The 2020-21 recipient of the FCCS Teaching Excellence and Innovation Award is Nathalie Hager. Dr. Hager received this award on the basis of students support and teaching evaluations. She teaches in the Art History and Visual Culture program, offering courses in art and visual cultures of the world, History of the 20th Century Art, contemporary art history, art in Canada and in public art.
This award is designed to recognize faculty members for teaching approaches that develop experiential learning, interdisciplinarity, internationalization, undergraduate research and scholarship.
Hager’s students note that her lectures are engaging, and that she makes art history very interesting and fun to learn about, she presents the content of her classes in a clear and concise manner, she invites her students to offer their own perspective and creativity to projects, and even in the larger classes, students were given individualized treatment and she makes the effort to get to know each of her students.
Dr. Hager says that she believes in offering all students learning freedoms on par with their learning level and abilities. “My students are encouraged in their group or individual projects to research areas of the course that interest them the most, and to blend new learning with personal creativity for an empowering effect.”
She works to engage students by engaging listening and responding to them. “I learn from students how best to offer a transformative learning experience that will share with them my love for art and its history.”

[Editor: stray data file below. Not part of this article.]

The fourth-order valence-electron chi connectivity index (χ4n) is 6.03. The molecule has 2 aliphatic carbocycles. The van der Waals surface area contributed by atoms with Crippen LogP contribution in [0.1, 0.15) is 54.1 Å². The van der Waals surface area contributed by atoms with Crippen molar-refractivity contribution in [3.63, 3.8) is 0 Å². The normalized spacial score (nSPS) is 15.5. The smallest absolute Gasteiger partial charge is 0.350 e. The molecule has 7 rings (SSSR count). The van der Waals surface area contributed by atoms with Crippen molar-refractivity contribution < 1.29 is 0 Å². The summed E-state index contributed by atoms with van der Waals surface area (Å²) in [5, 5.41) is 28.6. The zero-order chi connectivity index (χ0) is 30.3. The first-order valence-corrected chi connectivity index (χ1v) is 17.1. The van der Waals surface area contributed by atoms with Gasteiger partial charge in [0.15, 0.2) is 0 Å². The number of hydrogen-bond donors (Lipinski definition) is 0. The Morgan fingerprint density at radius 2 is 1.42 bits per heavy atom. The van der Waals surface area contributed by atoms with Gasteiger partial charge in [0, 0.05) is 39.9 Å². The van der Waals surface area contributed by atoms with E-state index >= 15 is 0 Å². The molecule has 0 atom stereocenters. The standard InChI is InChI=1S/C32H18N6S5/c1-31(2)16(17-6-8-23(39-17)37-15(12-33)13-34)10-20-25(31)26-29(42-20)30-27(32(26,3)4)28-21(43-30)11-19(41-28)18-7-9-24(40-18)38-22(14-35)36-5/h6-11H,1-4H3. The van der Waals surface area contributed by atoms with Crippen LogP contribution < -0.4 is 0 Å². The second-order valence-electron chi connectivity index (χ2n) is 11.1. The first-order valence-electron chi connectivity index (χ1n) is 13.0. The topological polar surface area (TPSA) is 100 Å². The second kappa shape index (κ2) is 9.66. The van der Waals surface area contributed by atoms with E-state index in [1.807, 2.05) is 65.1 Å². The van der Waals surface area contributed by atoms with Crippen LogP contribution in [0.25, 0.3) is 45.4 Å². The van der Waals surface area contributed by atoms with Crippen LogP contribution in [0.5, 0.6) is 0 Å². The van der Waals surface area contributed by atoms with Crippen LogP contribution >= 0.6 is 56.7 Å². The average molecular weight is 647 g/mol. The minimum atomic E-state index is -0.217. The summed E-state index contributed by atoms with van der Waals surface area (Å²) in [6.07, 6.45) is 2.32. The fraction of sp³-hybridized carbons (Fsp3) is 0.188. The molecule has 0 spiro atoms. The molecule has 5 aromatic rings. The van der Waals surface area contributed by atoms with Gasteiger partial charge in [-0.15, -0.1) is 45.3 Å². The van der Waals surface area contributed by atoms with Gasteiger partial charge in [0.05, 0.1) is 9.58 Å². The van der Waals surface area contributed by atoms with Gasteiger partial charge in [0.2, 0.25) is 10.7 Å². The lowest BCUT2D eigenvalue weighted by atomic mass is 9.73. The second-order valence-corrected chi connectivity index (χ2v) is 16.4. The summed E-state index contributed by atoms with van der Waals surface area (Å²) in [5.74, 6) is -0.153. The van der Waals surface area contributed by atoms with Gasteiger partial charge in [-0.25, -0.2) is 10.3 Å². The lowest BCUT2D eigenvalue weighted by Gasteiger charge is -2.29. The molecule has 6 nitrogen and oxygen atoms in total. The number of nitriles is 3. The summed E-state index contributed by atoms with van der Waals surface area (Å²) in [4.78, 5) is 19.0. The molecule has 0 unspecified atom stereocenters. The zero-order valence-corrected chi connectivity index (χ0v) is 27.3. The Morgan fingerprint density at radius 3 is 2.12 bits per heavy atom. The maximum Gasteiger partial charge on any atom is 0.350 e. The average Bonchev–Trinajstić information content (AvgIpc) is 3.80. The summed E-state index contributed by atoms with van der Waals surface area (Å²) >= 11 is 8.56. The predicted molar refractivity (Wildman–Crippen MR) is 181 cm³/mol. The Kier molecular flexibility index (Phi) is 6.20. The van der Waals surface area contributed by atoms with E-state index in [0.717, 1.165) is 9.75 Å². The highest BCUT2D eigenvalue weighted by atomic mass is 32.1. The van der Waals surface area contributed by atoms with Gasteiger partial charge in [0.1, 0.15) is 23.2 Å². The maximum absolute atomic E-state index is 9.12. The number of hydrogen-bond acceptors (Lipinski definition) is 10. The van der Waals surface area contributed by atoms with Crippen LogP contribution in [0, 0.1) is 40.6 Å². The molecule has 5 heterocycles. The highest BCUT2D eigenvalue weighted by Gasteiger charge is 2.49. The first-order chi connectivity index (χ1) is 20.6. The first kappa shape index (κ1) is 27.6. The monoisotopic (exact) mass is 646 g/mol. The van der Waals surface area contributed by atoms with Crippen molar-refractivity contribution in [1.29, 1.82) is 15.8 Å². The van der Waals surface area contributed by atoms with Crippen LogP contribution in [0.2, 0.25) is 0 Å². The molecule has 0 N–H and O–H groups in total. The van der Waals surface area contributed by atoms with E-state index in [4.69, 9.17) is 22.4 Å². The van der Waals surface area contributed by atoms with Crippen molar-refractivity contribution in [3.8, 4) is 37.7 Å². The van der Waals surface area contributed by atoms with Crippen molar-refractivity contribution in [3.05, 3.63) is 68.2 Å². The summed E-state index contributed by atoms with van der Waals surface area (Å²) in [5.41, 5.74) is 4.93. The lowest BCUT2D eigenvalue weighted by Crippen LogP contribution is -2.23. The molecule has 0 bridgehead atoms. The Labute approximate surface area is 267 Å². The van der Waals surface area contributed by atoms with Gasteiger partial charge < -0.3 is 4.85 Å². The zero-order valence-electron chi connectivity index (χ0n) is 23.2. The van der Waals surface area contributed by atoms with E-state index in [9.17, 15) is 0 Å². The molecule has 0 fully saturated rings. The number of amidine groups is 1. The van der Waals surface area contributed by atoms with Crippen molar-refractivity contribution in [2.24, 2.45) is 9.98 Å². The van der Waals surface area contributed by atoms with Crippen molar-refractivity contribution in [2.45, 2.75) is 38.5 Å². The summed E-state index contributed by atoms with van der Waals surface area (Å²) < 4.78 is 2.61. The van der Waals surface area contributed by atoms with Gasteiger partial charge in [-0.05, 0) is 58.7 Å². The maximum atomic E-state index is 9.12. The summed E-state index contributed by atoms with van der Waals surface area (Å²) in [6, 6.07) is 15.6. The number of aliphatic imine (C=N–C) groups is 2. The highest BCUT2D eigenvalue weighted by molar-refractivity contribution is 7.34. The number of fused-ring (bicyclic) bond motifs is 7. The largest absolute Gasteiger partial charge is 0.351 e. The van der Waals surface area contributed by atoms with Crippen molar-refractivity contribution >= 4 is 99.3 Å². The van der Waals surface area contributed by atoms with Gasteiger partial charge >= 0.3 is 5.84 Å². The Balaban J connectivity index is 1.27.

One example of this is a project that Dr. Hager offered her students for bonus marks in 2020. The students in one of her first-year classes were invited to submit a Getty Challenge, to pick a favourite museum artwork, and find three things lying around the house and use them to recreate the artwork. The results were outstanding. The students were able to use what they had learned in the class and be truly creative with this project. View the results here.
She adds that when expectations are made clear and explicit, and when opportunities for practice and feedback are provided often, students gain confidence and take learning risks. “It is imperative to me that students walk away from the classroom and the course not only with a mastery of content but with a positive learning experience.”
In a 4th year Public Art course, students get an overview of the field of public art and social practice and the role that public art plays in communities. To do this, Nathalie takes the students on a tour of public art in our local community. The images below show site visits to murals painted by visual arts students alongside instructor David Doody; a bee house created as part of the Pollinator Pasture project by creative writing prof, Nancy Holmes; and works around the UBC Okanagan campus that are part of the Public Art Collection.